Contracts awarded to 2 firms for Cross Island Line's site investigation works

A volunteer speaking about how the Cross Island Line will affect the central catchment area during a nature tour in MacRitchie Nature Reserve on March 19.
A volunteer speaking about how the Cross Island Line will affect the central catchment area during a nature tour in MacRitchie Nature Reserve on March 19.PHOTO: REUTERS

SINGAPORE - The authorities have appointed two companies to conduct site investigation works to see if a train tunnel can be built under the Central Catchment Nature Reserve (CCNR) for the upcoming Cross Island Line.

This comes after nature groups had expressed worries about the environmental harm that can be caused by the construction and operation of an underground MRT line through Singapore's largest nature reserve.

The Land Transport Authority (LTA) has appointed Tritech Engineering & Testing (TET) (Singapore) and Ryobi Geotechnique International (Ryobi G) to carry out investigation works for the the alignment that shows the upcoming Cross Island Line cutting under the Central Catchment Nature Reserve, it said in a press release on Tuesday (Oct 25).The tender to conduct these works was called in June 2016.

The site investigation works will start in December and are expected to be completed by the end of 2017.

The 50km Cross Island Line was first announced in 2013 as a link between Changi and Jurong. Preliminary plans showed it cutting through primary and secondary forests in the Central Catchment Nature Reserve near MacRitchie Reservoir.

Nature groups reacted by raising concerns and suggested that the line be built along Lornie Road instead, in an alternate route that skirts around the reserve.

The LTA started an environmental impact assessment (EIA) of both routes in July 2014.

 
 

The findings of first phase of this assessment, which looked at the soil works and how to reduce their impact, was announced in February 2016. Some mitigating measures announced then include reducing the number of boreholes required for soil testing from 72 to 16, and to gather the data needed through geophysical surveys instead.

Geophysical survey methods require contractors to go off-trail into the forest and do not call for drilling, unlike the boreholes of about 10cm in diameter, which will be drilled into an existing trail.

Site investigation works into the alternative option that skirts around the reserve started in May 2016 for the Government to analyse and determine soil conditions and engineering feasibility. Findings from the works into the direct and skirting options will provide input for the second phase of the EIA.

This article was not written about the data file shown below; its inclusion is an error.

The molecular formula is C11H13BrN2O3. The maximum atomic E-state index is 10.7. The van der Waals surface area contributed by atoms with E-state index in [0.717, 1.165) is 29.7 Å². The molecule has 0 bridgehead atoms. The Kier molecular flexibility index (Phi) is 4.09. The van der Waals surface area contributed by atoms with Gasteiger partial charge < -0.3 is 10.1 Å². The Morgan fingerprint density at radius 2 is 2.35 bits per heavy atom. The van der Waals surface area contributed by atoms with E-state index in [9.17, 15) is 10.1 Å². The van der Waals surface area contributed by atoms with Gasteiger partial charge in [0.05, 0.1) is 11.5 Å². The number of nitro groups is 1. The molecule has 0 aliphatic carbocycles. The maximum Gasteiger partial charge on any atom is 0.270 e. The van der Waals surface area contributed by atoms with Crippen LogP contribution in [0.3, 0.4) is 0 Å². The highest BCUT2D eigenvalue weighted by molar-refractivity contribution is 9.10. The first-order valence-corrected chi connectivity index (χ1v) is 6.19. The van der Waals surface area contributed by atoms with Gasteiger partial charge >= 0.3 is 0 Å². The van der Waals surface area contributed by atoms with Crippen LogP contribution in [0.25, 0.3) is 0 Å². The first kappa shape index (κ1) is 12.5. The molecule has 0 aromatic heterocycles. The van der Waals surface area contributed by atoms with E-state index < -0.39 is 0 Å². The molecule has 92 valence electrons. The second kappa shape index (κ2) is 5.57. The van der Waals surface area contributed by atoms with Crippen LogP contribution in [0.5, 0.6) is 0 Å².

The longer 9km skirt around the CCNR will incur an extra travel time of six minutes, compared with the more direct 4km route running underneath the reserve, Transport Minister Khaw Boon Wan had said in March 2016.

The Government will decide on the alignment only after it takes into consideration the concerns from all stakeholders and the potential impact on the CCNR, and after the completion of the investigation works and Phase 2 of the EIA .

In the latest site investigation announced, TET will carry out the borehole drilling works. It has extensive experience in borehole drilling, including in environmentally-sensitive areas, the LTA said. It was involved in borehole drilling operations for slope stabilisation studies at the Bukit Timah Nature Reserve and Bukit Batok Nature Park.

Ryobi G, supported by its subcontractor Geophysical Services, will carry out geophysical survey works within the CCNR. It has carried out geophysical surveys on Government projects like the Thomson-East Coast Line and the Rail Corridor. To reduce the impact on the environment, it will be using wireless equipment for the works.

The appointed contractors have to put in place additional measures to reduce the impact on the forest environment during the soil works. These include engaging a certified arborist (tree expert) to ensure that trees are not damaged during the works and requiring contractors to conduct trial runs and rehearsals of borehole operations and off-trail surveys off-site, before they venture into the forest, to ensure equipment is fully functional and within the stringent requirements of working with the reserve.

A team of LTA officers and the contractors will work closely with the National Parks Board and nature groups to ensure that all mitigating measures are "rigorously implemented", said the LTA.